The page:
In a TikTok video last year, stylist and wardrobe consultant Allison Bornstein shared a simple, foolproof approach to discovering your personal style: Choose three adjectives that describe how you dress, or how you want to dress.
Bornstein, 35, had been talking about her three-word method for years on Instagram, but on TikTok she went viral. She posted follow-ups choosing words for different celebrities, including Kim Kardashian (“exaggerated, fitted, sculptural”) and Princess Diana (“sporty, demure, opulent”). She says her own three words are “classic, ’70s and elegant.”
While she used to style celebrities including Katie Holmes, Bornstein has made a name for herself by speaking to the masses. Since 2020, she has conducted over 1,500 wardrobe consultations via FaceTime. This month she’s releasing her first book, “Wear It Well,” which teaches readers her closet-editing system and how to style everyday outfits. Here, she discusses what she learned from working with celebrities, why belts are underrated and the reason we all sometimes struggle with getting dressed.
Why do you think people struggle so much with getting dressed?
There’s a lot of conflict and trauma around clothes in general. We weren’t necessarily taught how to use fashion and getting dressed as a fun tool for self-expression and creativity. I also think that we’re always being told that we need new things on social media. We buy so much, but we don’t really have a good sense of what we have in our wardrobe.
In the book, you walk readers through your AB closet-editing system, which involves sorting clothing into the things you always wear and never wear, getting rid of things, reorganizing your closet. How long does this process take for most people?
Depending on how big your wardrobe is, I would say it’s like an hour or two. As somebody who loves order and organization, I find it hard when organizational tips will be like, “OK, you have to take everything out.” For this process, there’s more of a method to it: bringing out your regulars, the things you wear all the time and laying them out.
You write that you’ve seen a lot of interesting closet setups during your client closet tours. Can you tell me about any of them?
I had a client who had a very small wardrobe, but she had beautiful clothes and she would hang some of her beautiful dresses on the curtain rod above her window.
Do you think more “normal” people should be hiring a stylist or wardrobe consultant?
Especially in the beginning [of wardrobe consulting], I found that people thought styling was for rich people or celebrities. But everybody has to get dressed in the morning. We can find ways to make it more joyful and to understand the process more.
I know you mostly work with regular people now, but do you have a celebrity dream client?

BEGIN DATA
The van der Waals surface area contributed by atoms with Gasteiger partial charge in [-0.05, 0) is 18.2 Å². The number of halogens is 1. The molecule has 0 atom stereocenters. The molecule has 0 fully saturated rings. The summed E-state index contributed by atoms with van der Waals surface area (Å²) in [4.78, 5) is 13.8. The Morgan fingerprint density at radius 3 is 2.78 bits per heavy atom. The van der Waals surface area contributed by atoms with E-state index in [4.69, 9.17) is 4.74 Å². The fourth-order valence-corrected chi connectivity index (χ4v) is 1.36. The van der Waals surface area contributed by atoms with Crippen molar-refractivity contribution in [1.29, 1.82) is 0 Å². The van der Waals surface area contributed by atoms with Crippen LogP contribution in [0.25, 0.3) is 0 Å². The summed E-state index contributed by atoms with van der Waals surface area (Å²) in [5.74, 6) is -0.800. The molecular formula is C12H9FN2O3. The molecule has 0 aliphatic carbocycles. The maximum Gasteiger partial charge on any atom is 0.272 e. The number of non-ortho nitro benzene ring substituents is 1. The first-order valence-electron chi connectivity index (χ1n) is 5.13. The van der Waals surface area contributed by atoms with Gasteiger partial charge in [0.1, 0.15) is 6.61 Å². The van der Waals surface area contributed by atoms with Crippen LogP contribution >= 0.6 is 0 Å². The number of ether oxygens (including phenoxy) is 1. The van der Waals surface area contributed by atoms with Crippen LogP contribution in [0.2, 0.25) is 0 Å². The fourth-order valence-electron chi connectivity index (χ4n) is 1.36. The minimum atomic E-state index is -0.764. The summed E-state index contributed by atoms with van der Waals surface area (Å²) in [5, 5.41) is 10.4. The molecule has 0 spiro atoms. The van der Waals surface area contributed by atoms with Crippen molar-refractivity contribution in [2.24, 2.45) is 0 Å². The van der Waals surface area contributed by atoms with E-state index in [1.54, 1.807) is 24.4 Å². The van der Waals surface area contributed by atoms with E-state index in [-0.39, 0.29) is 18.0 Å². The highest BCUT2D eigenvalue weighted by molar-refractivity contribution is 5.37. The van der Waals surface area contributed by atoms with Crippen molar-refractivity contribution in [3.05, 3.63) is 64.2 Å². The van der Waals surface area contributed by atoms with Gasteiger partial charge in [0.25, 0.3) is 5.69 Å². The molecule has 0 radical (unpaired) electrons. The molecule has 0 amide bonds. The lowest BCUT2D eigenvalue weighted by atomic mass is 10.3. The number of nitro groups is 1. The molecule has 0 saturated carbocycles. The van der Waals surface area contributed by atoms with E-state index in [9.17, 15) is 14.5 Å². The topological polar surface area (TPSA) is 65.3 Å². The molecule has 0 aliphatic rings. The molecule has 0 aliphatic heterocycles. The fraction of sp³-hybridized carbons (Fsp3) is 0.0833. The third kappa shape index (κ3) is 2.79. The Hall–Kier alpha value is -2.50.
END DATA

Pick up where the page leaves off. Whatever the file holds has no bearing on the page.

I wouldn’t want to take her away from Jamie Mizrahi, because I love what she’s doing, but I’ve always loved Jennifer Lawrence. Or Lana Del Rey because she has such a cool aesthetic, but sometimes it doesn’t translate to her wardrobe.
What’s most memorable from the celebrity-styling chapter of your career?
What I found most intriguing was that celebrities struggle with the same things we struggle with. You would think that somebody that has a lot of fame or who we think of as having a perfect body or perfect whatever [would be different, but] as women and as people we all struggle with the same things.
How do you advise clients who want to change their style completely?
If you feel so disillusioned or disappointed with your wardrobe and you feel like you need a real overhaul, I would say take it slow. Buy things slowly, live with them for a little bit. I often tell clients like if you feel like you need a new wardrobe, you probably just need new [styling] ideas.
One of your main messages is that people don’t need to buy more, but we live in a time when you and other influencers and celebrities frequently post new outfits and accessories that brands send them. That can make people feel like they need something new. How do you reconcile these two messages?
It’s really hard. Because I agree: I’m saying, “You don’t need this,” but then I’m posting stuff. I try to post things that I actually like and show multiple ways to wear it. I really don’t post swipe-ups. I’ll tell people the brand, and then I kind of leave it at that. If you really like something and I give you the brand, go find it. I would make money if I sent them an affiliate link, but I think that [not doing so] forces people to at least take a 30-second pause.
What emerging designers do you like? Who’s making the most wearable but luxe stuff today?
I was just looking at Kallmeyer. I find that it’s expensive because it’s nice quality. Everything in that collection, I was like, I would wear all of that. I love when a designer is showing very classic, timeless pieces, but they feel different enough or modern enough that you’re like, “Oh, I really need this.”
Do you have a hero item you turn to most often?
I wear a pair of jeans probably every single day, but I feel like the most bang for your buck is a belt. Adding a belt kind of breaks up the look, adds a different texture, adds some hardware, potentially a different color. It’s such a slept-on accessory.
What’s the oldest thing in your closet you can’t give up?
I have one of those Joseph very, very thin cashmere sweaters. I think they’re called “Cashair,” cashmere and air mixed together. I have this one from probably 10 years ago, it has holes in it, but it is just the best sweater ever.
What’s one of the main messages you want readers to take away from your book?
You can make time for this. People think if you have effortless style, it just comes naturally to you. But the people with the most effortless style are the people who are really putting in the most work.
This interview has been edited and condensed for clarity.
Write to Lane Florsheim at [email protected]2023-09-23T12:07:55Z dg43tfdfdgfd